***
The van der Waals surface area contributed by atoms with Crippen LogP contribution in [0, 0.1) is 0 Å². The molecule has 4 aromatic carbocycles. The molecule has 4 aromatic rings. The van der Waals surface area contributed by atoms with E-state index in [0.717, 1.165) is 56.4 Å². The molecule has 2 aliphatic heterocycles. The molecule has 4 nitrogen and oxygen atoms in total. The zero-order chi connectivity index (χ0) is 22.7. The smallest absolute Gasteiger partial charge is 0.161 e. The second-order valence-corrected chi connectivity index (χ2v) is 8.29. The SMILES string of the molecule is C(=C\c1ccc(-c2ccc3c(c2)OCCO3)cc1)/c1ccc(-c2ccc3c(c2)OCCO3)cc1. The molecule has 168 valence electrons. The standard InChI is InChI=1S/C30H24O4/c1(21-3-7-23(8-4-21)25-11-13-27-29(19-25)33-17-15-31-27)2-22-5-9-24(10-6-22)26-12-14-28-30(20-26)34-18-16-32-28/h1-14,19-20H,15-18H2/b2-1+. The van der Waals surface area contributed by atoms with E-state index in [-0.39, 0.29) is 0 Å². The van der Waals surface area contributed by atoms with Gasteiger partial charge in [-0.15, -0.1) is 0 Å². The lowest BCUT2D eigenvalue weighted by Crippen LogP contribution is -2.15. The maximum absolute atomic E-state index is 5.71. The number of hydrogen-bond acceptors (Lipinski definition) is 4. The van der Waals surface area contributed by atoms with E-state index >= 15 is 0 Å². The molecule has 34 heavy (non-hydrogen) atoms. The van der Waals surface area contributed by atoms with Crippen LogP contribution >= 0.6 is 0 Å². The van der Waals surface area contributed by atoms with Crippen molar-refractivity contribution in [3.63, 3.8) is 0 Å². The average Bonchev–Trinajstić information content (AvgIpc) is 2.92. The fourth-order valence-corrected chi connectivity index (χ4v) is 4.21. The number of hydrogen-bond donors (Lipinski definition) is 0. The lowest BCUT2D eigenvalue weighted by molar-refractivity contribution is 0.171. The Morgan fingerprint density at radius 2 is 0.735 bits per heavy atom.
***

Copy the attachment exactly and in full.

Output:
The van der Waals surface area contributed by atoms with Crippen LogP contribution in [0, 0.1) is 0 Å². The molecule has 4 aromatic carbocycles. The molecule has 4 aromatic rings. The van der Waals surface area contributed by atoms with E-state index in [0.717, 1.165) is 56.4 Å². The molecule has 2 aliphatic heterocycles. The molecule has 4 nitrogen and oxygen atoms in total. The zero-order chi connectivity index (χ0) is 22.7. The smallest absolute Gasteiger partial charge is 0.161 e. The second-order valence-corrected chi connectivity index (χ2v) is 8.29. The SMILES string of the molecule is C(=C\c1ccc(-c2ccc3c(c2)OCCO3)cc1)/c1ccc(-c2ccc3c(c2)OCCO3)cc1. The molecule has 168 valence electrons. The standard InChI is InChI=1S/C30H24O4/c1(21-3-7-23(8-4-21)25-11-13-27-29(19-25)33-17-15-31-27)2-22-5-9-24(10-6-22)26-12-14-28-30(20-26)34-18-16-32-28/h1-14,19-20H,15-18H2/b2-1+. The van der Waals surface area contributed by atoms with E-state index in [-0.39, 0.29) is 0 Å². The van der Waals surface area contributed by atoms with Gasteiger partial charge in [-0.15, -0.1) is 0 Å². The lowest BCUT2D eigenvalue weighted by Crippen LogP contribution is -2.15. The maximum absolute atomic E-state index is 5.71. The number of hydrogen-bond acceptors (Lipinski definition) is 4. The van der Waals surface area contributed by atoms with E-state index >= 15 is 0 Å². The molecule has 34 heavy (non-hydrogen) atoms. The van der Waals surface area contributed by atoms with Crippen LogP contribution >= 0.6 is 0 Å². The van der Waals surface area contributed by atoms with Crippen molar-refractivity contribution in [3.63, 3.8) is 0 Å². The average Bonchev–Trinajstić information content (AvgIpc) is 2.92. The fourth-order valence-corrected chi connectivity index (χ4v) is 4.21. The number of hydrogen-bond donors (Lipinski definition) is 0. The lowest BCUT2D eigenvalue weighted by molar-refractivity contribution is 0.171. The Morgan fingerprint density at radius 2 is 0.735 bits per heavy atom.